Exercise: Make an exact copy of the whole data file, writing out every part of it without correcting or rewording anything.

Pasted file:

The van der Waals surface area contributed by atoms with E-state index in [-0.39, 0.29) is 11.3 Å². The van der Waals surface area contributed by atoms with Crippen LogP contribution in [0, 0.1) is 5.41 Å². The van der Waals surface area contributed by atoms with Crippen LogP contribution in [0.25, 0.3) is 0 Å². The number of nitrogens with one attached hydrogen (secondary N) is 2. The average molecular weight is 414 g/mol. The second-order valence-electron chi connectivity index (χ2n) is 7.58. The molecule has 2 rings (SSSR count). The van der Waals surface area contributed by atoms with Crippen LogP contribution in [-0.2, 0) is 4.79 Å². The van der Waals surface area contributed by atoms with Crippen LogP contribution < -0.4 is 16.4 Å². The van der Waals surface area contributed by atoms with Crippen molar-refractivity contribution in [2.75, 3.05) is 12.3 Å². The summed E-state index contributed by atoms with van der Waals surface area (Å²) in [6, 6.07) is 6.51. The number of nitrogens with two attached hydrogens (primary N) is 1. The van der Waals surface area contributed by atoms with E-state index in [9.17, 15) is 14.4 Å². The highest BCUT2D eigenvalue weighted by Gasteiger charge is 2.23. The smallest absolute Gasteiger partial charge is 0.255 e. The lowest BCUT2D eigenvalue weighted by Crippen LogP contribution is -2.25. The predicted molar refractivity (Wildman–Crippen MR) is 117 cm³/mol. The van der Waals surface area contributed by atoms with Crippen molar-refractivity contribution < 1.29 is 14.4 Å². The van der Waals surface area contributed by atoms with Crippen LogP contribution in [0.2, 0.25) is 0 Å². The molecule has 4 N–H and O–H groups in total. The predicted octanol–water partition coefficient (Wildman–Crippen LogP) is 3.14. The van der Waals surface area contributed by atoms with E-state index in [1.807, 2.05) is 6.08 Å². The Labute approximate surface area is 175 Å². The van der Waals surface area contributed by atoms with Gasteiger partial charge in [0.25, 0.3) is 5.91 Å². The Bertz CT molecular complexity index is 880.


The van der Waals surface area contributed by atoms with E-state index in [-0.39, 0.29) is 11.3 Å². The van der Waals surface area contributed by atoms with Crippen LogP contribution in [0, 0.1) is 5.41 Å². The van der Waals surface area contributed by atoms with Crippen LogP contribution in [0.25, 0.3) is 0 Å². The number of nitrogens with one attached hydrogen (secondary N) is 2. The average molecular weight is 414 g/mol. The second-order valence-electron chi connectivity index (χ2n) is 7.58. The molecule has 2 rings (SSSR count). The van der Waals surface area contributed by atoms with Crippen LogP contribution in [-0.2, 0) is 4.79 Å². The van der Waals surface area contributed by atoms with Crippen LogP contribution < -0.4 is 16.4 Å². The van der Waals surface area contributed by atoms with Crippen molar-refractivity contribution in [2.75, 3.05) is 12.3 Å². The summed E-state index contributed by atoms with van der Waals surface area (Å²) in [6, 6.07) is 6.51. The number of nitrogens with two attached hydrogens (primary N) is 1. The van der Waals surface area contributed by atoms with E-state index in [9.17, 15) is 14.4 Å². The highest BCUT2D eigenvalue weighted by Gasteiger charge is 2.23. The smallest absolute Gasteiger partial charge is 0.255 e. The lowest BCUT2D eigenvalue weighted by Crippen LogP contribution is -2.25. The predicted molar refractivity (Wildman–Crippen MR) is 117 cm³/mol. The van der Waals surface area contributed by atoms with Crippen molar-refractivity contribution < 1.29 is 14.4 Å². The van der Waals surface area contributed by atoms with Crippen LogP contribution in [0.2, 0.25) is 0 Å². The molecule has 4 N–H and O–H groups in total. The predicted octanol–water partition coefficient (Wildman–Crippen LogP) is 3.14. The van der Waals surface area contributed by atoms with E-state index in [1.807, 2.05) is 6.08 Å². The Labute approximate surface area is 175 Å². The van der Waals surface area contributed by atoms with Gasteiger partial charge in [0.25, 0.3) is 5.91 Å². The Bertz CT molecular complexity index is 880.